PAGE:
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June 15, 2007

Video Relay Services Consumer Association (VRSCA) Spurs Large Response from Deaf Community to Federal Communications Commission (FCC) on Proposed VRS Rate Cuts

Tens of Thousands of Comments Sent to the FCC Since Mid-May as a Result of the VRSCA Organization and Regional Coordinators

Washington, D.C. and www.VRSCA.com--June 15, 2007–Currently, the Federal Communications Commission (FCC) is reviewing proposals to severely reduce Video Relay Service (VRS) funding. In response, volunteer regional managers and coordinators from the Video Relay Services Consumer Association (VRSCA) have organized community meetings across the United States and rallied Deaf individuals, VRS consumers, and other VRS supporters to send a clear message to the FCC: Do not cut VRS funding! Since mid-May, tens of thousan of comments have been sent to the FCC via letters and postcards, which were also made available at the VRSCA events.

Annually, the FCC, the government body that regulates VRS, reviews the reimbursement rate to VRS providers. This year's proposed cuts to VRS funding would severely limit funding for outreach and education, interpreter training, and technological research--all necessary to provide VRS for the overwhelming majority of the Deaf individuals who still lack VRS access.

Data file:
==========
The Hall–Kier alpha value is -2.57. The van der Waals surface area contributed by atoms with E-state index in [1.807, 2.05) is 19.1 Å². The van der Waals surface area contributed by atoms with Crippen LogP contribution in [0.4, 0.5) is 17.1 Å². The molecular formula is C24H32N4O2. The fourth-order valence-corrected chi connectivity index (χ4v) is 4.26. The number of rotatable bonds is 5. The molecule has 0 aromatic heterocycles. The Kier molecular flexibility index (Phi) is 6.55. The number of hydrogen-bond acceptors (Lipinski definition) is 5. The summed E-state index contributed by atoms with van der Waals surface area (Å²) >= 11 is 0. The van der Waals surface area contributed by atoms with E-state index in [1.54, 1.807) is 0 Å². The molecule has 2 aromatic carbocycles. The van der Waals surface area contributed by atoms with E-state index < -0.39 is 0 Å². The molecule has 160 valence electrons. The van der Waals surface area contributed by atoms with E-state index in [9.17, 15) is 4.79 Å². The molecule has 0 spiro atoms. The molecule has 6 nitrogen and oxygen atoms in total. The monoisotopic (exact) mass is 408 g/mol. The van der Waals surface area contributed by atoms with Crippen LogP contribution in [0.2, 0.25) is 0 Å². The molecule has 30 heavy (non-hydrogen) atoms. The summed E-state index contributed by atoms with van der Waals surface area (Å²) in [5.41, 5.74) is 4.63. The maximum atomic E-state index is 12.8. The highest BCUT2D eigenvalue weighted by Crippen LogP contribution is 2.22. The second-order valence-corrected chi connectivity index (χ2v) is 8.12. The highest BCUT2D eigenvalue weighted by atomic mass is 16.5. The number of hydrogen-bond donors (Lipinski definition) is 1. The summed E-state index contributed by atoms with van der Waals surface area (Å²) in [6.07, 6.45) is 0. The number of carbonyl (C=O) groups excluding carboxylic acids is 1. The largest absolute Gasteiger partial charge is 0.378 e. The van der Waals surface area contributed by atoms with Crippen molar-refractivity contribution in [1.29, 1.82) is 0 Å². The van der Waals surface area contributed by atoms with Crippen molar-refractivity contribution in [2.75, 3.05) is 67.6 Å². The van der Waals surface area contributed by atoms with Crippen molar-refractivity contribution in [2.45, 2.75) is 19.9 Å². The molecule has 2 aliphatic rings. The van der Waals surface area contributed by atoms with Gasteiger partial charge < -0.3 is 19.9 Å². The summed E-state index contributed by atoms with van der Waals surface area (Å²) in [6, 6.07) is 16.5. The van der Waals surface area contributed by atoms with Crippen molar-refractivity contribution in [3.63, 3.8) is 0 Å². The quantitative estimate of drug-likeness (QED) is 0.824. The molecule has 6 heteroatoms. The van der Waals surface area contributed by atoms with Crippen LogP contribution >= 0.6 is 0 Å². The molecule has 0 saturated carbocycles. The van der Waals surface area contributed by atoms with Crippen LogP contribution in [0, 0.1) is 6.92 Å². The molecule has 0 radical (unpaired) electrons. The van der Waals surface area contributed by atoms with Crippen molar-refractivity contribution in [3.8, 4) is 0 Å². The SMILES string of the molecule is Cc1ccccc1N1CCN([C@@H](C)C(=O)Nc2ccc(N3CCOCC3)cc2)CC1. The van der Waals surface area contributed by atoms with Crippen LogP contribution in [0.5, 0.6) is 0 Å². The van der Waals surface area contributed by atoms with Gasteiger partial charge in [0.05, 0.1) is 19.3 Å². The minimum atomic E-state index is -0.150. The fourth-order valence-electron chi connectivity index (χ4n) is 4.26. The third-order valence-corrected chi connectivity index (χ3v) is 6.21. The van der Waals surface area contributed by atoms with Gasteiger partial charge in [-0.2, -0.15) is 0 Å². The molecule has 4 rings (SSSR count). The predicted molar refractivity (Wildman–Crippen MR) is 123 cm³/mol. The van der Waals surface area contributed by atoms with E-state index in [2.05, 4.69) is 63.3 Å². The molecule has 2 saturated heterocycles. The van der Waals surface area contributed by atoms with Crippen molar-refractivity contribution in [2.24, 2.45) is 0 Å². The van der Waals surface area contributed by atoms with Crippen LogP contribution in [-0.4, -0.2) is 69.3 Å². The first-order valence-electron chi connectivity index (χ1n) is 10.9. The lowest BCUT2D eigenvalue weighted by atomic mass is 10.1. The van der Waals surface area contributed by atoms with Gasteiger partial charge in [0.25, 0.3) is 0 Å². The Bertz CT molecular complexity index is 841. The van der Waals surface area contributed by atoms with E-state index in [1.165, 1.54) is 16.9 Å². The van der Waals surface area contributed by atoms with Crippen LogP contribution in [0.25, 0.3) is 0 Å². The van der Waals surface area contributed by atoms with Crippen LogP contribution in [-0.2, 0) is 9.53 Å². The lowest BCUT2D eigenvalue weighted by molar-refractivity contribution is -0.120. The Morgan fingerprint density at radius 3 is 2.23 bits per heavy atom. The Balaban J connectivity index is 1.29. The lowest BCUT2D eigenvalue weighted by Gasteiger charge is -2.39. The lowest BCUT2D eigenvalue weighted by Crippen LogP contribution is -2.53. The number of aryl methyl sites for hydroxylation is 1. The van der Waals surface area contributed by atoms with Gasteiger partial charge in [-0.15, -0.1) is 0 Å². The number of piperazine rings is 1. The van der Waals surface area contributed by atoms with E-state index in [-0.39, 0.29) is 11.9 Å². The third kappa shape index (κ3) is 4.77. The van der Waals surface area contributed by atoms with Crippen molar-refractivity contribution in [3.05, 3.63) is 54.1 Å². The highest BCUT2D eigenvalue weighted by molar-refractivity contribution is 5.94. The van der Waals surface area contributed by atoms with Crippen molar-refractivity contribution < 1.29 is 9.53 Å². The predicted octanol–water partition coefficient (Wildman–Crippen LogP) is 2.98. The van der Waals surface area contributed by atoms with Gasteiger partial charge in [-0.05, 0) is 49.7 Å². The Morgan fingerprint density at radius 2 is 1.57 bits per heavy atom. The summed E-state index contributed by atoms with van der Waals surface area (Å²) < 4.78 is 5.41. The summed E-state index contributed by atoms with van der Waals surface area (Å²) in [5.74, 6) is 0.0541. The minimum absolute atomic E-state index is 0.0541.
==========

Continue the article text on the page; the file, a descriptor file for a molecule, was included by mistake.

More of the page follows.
"VRS provides individuals who are Deaf with functionally equivalent telecommunications services. In essence, VRS makes it possible for any Deaf individual with VRS access to place phone calls to hearing individuals in their native American Sign Language (ASL)," said Donalda Ammons, the VRSCA Eastern Regional Manager.

Ammons went on to explain, "The VRSCA organization has banded together to let the FCC know that the proposed rate cuts are not acceptable and that the reductions will harm the Deaf community. It is because of the efforts of the regional representatives, who have spent countless hours explaining the current VRS issue and gathering support to keep the VRS rate stable, that the FCC has received this large response."

"Consumers and other supporters of VRS have done a great job," said Ammons. "But we need to keep up the effort because this issue is not yet decided at the FCC. We need to make sure the FCC knows how important VRS service is to the Deaf community."

Supporters of VRS who are interested in contacting the FCC on this issue need to submit comments by June 30th. Correspondence may be sent via e-mail through the VRSCA Web site.

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